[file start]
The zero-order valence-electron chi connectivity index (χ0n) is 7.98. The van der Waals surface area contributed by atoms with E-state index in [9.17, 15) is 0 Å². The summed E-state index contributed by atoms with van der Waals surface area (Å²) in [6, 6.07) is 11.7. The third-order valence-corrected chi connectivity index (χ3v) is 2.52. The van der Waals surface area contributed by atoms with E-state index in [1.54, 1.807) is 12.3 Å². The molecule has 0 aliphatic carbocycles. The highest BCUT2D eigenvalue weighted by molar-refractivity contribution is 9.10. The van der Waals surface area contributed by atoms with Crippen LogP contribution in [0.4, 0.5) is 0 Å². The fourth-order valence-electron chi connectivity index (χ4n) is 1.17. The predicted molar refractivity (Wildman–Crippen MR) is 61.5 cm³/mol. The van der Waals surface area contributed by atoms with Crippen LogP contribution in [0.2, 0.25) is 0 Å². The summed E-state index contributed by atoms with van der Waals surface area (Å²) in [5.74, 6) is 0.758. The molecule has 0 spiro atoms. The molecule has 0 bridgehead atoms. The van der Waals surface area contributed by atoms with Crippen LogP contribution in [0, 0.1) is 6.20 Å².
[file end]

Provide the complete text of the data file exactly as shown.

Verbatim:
The zero-order valence-electron chi connectivity index (χ0n) is 7.98. The van der Waals surface area contributed by atoms with E-state index in [9.17, 15) is 0 Å². The summed E-state index contributed by atoms with van der Waals surface area (Å²) in [6, 6.07) is 11.7. The third-order valence-corrected chi connectivity index (χ3v) is 2.52. The van der Waals surface area contributed by atoms with E-state index in [1.54, 1.807) is 12.3 Å². The molecule has 0 aliphatic carbocycles. The highest BCUT2D eigenvalue weighted by molar-refractivity contribution is 9.10. The van der Waals surface area contributed by atoms with Crippen LogP contribution in [0.4, 0.5) is 0 Å². The fourth-order valence-electron chi connectivity index (χ4n) is 1.17. The predicted molar refractivity (Wildman–Crippen MR) is 61.5 cm³/mol. The van der Waals surface area contributed by atoms with Crippen LogP contribution in [0.2, 0.25) is 0 Å². The summed E-state index contributed by atoms with van der Waals surface area (Å²) in [5.74, 6) is 0.758. The molecule has 0 spiro atoms. The molecule has 0 bridgehead atoms. The van der Waals surface area contributed by atoms with Crippen LogP contribution in [0, 0.1) is 6.20 Å².